Methods

The present study is based on data from the prospective Danish Diet, Cancer and Health cohort study. A total of 57 053 men and women were enrolled into the cohort in 1993–7 and were included if they fulfilled the following criteria: aged between 50–64 years, born in Denmark and no previous cancer diagnosis in the Danish Cancer Registry.

A detailed FFQ and lifestyle questionnaire were filled in by each participant. Development and validation of the FFQ are described elsewhere(Reference Haraldsdottir, Tjonneland and Overvad12, Reference Tjonneland, Overvad and Haraldsdottir13). The FFQ contained questions regarding 192 food and beverage items and was developed to obtain information on the participants' habitual diet during the preceding year. Biological and anthropometric measurements were taken including height (m) and weight (kg), from which BMI was calculated (kg/m2). A thorough description of data collection has been published previously(Reference Tjonneland, Olsen and Boll14).

Participant exclusions

The present cohort was originally established to investigate cancer; thus, individuals with a prevalent diagnosis of cancer at study enrolment (n 564) were excluded from the present study. While the present study concerns heart disease, these individuals are always removed from studies done in the cohort. Furthermore, a previous diagnosis of ACS at baseline was cause for exclusion (n 1013). Also, individuals with a diagnosis of diabetes mellitus at baseline as determined from the National Diabetes Register were excluded due to potential effect modification, which could not be explored due to low numbers, as well as potential dietary changes after diagnosis and treatment (n 1106). After exclusion due to ACS or diabetes mellitus, 54 370 individuals remained in the study. Further reasons for exclusions included missing medical information (n 123), an incomplete lifestyle questionnaire (n 42) and missing information on potential confounders (n 759) or dietary variables (n 63). A total of 53 383 individuals were ultimately included in the study.

Follow-up and ascertainment of acute coronary syndrome cases

The participants in the cohort were linked to the Central Population Registry for information on vital status and emigration. Information on ACS incidence was obtained by linkage of the Central Population Registry number of each participant to the National Patient Registry and the Cause of Death Registry. Each individual was followed for primary ACS occurrence from date of entry until censoring, which included date of event (fatal or non-fatal ACS), death of another cause, migration or 31 December 2003. Incident cases of fatal or non-fatal ACS in the cohort were identified and defined according to the International Classification of Diseases (ICD) eighth revision (ICD-8 diagnosis codes 410–410·99 and 427·27) until 31 December 1993 and subsequently by ICD tenth revision (ICD-10 diagnosis codes I20·0, I21·0–I21·9 and I46·0–I46·9). There have been considerable changes in the definition of myocardial infarction since 2000 and therefore since the beginning of the Danish Diet, Cancer and Health study, and in order to minimise potential discrepancies in ACS ascertainment, each case was individually validated through review of medical records. In fact, more than 80 % of the cases were diagnosed using very sensitive biomarkers (troponins and creatine kinase MB (CK-MB)). When cases ascertained before or after 2000 were compared, no significant differences in positive predictive value were seen, thus ensuring correct ACS diagnoses(Reference Joensen, Jensen and Overvad15). During a median follow-up of 7·7 years, 1075 cases were identified.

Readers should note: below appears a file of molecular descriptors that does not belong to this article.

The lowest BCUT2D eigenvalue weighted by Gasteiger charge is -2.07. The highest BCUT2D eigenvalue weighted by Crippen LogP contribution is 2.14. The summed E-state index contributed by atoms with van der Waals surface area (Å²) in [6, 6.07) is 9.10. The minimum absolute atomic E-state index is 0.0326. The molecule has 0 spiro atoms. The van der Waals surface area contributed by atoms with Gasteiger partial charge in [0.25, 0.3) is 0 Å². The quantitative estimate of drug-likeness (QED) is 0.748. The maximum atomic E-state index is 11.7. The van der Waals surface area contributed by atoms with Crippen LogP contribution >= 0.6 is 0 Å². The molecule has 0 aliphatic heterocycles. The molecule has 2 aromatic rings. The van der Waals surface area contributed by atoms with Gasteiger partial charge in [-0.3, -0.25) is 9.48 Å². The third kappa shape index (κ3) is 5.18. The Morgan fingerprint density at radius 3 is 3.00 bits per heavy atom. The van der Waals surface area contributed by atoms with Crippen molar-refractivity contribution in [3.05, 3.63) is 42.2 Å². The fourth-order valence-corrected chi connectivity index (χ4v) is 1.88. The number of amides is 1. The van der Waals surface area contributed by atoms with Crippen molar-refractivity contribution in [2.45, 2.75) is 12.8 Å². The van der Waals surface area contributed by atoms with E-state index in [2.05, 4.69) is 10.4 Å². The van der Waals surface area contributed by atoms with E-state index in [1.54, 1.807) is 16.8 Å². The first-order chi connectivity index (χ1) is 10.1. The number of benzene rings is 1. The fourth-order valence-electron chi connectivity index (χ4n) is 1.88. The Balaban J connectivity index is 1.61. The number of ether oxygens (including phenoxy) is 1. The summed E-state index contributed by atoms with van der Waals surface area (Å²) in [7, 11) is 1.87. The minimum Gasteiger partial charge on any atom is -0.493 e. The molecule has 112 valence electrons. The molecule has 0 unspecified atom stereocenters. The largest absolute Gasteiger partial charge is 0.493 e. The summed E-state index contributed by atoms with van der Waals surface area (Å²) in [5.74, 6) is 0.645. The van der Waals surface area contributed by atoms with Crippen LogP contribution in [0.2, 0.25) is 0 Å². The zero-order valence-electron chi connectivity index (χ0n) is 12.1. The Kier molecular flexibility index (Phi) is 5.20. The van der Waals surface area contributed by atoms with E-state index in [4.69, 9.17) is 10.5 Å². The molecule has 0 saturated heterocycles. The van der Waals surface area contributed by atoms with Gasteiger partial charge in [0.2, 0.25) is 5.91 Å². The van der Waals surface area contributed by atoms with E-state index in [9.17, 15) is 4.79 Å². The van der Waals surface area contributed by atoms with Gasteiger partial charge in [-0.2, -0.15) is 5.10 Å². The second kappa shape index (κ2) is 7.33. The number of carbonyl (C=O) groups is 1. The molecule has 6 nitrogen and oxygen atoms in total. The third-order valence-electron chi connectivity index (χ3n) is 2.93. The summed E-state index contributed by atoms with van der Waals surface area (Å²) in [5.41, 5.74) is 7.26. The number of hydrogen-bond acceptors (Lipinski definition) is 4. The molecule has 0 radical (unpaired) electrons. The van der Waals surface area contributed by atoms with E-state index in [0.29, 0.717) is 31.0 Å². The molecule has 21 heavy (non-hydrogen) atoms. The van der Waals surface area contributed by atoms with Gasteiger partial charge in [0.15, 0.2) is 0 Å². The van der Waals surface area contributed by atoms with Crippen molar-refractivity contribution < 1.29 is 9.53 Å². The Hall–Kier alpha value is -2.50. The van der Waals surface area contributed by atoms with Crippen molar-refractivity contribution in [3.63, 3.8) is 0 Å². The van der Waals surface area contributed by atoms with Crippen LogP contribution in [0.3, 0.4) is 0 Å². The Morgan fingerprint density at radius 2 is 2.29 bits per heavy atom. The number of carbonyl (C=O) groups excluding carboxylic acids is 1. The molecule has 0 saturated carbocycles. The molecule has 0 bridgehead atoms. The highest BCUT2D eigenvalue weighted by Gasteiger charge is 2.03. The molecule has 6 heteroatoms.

Dietary assessment

Intake of fruits and vegetables was estimated based on the FFQ completed at baseline. Daily intake was calculated for each participant using the software program FoodCalc(Reference Lauritsen16) and specifically developed standardised recipes and portion sizes. For fruit, only intake of fresh fruit (as indicated on the FFQ) was examined, while vegetable intake also included estimated contributions from recipes. This was done to ensure maximal validity of the fruit groupings, since contributions from recipes for fruit intake are likely to be minimal. The groupings used for fruit were: total fruits, citrus fruits (consisting of oranges, mandarins, grapefruits), other fruits (pears, bananas, nectarines/peaches, strawberries, kiwis, melons), apples (all sorts) and fruit juice (orange, grape). For vegetables, groupings were: total vegetables, cruciferous vegetables (broccoli, cauliflower, Brussels sprouts, kale, cabbages, pointed cabbages) and other vegetables (including types of leafy vegetables, fruiting vegetables, root vegetables, mushrooms, onions and stalk vegetables/sprouts).

Statistical analyses